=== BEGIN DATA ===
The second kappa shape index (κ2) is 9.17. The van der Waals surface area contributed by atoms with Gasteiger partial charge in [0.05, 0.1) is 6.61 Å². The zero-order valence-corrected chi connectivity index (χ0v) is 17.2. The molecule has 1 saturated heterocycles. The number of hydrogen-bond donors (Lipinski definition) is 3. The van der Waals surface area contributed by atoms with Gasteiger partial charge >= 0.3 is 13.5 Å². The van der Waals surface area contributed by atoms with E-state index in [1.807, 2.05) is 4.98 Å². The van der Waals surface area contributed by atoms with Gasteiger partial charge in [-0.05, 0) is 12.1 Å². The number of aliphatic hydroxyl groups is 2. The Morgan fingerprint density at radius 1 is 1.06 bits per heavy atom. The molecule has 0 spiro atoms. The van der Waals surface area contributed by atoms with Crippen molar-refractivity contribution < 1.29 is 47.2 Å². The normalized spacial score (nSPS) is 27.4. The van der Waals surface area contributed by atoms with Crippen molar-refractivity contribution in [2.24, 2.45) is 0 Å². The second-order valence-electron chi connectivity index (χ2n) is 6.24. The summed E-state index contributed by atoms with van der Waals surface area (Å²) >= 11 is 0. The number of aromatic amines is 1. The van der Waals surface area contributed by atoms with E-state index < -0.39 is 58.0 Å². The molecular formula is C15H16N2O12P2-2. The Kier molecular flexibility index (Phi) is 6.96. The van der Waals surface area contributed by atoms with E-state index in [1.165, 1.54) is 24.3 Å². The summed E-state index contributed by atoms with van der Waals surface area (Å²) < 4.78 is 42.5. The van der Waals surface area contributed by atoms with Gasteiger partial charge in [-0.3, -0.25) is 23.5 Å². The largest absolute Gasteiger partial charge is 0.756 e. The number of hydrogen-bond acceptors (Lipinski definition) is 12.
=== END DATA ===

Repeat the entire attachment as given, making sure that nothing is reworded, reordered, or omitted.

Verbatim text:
The second kappa shape index (κ2) is 9.17. The van der Waals surface area contributed by atoms with Gasteiger partial charge in [0.05, 0.1) is 6.61 Å². The zero-order valence-corrected chi connectivity index (χ0v) is 17.2. The molecule has 1 saturated heterocycles. The number of hydrogen-bond donors (Lipinski definition) is 3. The van der Waals surface area contributed by atoms with Gasteiger partial charge >= 0.3 is 13.5 Å². The van der Waals surface area contributed by atoms with E-state index in [1.807, 2.05) is 4.98 Å². The van der Waals surface area contributed by atoms with Gasteiger partial charge in [-0.05, 0) is 12.1 Å². The number of aliphatic hydroxyl groups is 2. The Morgan fingerprint density at radius 1 is 1.06 bits per heavy atom. The molecule has 0 spiro atoms. The van der Waals surface area contributed by atoms with Crippen molar-refractivity contribution < 1.29 is 47.2 Å². The normalized spacial score (nSPS) is 27.4. The van der Waals surface area contributed by atoms with Crippen molar-refractivity contribution in [2.24, 2.45) is 0 Å². The second-order valence-electron chi connectivity index (χ2n) is 6.24. The summed E-state index contributed by atoms with van der Waals surface area (Å²) >= 11 is 0. The number of aromatic amines is 1. The van der Waals surface area contributed by atoms with E-state index < -0.39 is 58.0 Å². The molecular formula is C15H16N2O12P2-2. The Kier molecular flexibility index (Phi) is 6.96. The van der Waals surface area contributed by atoms with E-state index in [1.165, 1.54) is 24.3 Å². The summed E-state index contributed by atoms with van der Waals surface area (Å²) < 4.78 is 42.5. The van der Waals surface area contributed by atoms with Gasteiger partial charge in [-0.3, -0.25) is 23.5 Å². The largest absolute Gasteiger partial charge is 0.756 e. The number of hydrogen-bond acceptors (Lipinski definition) is 12.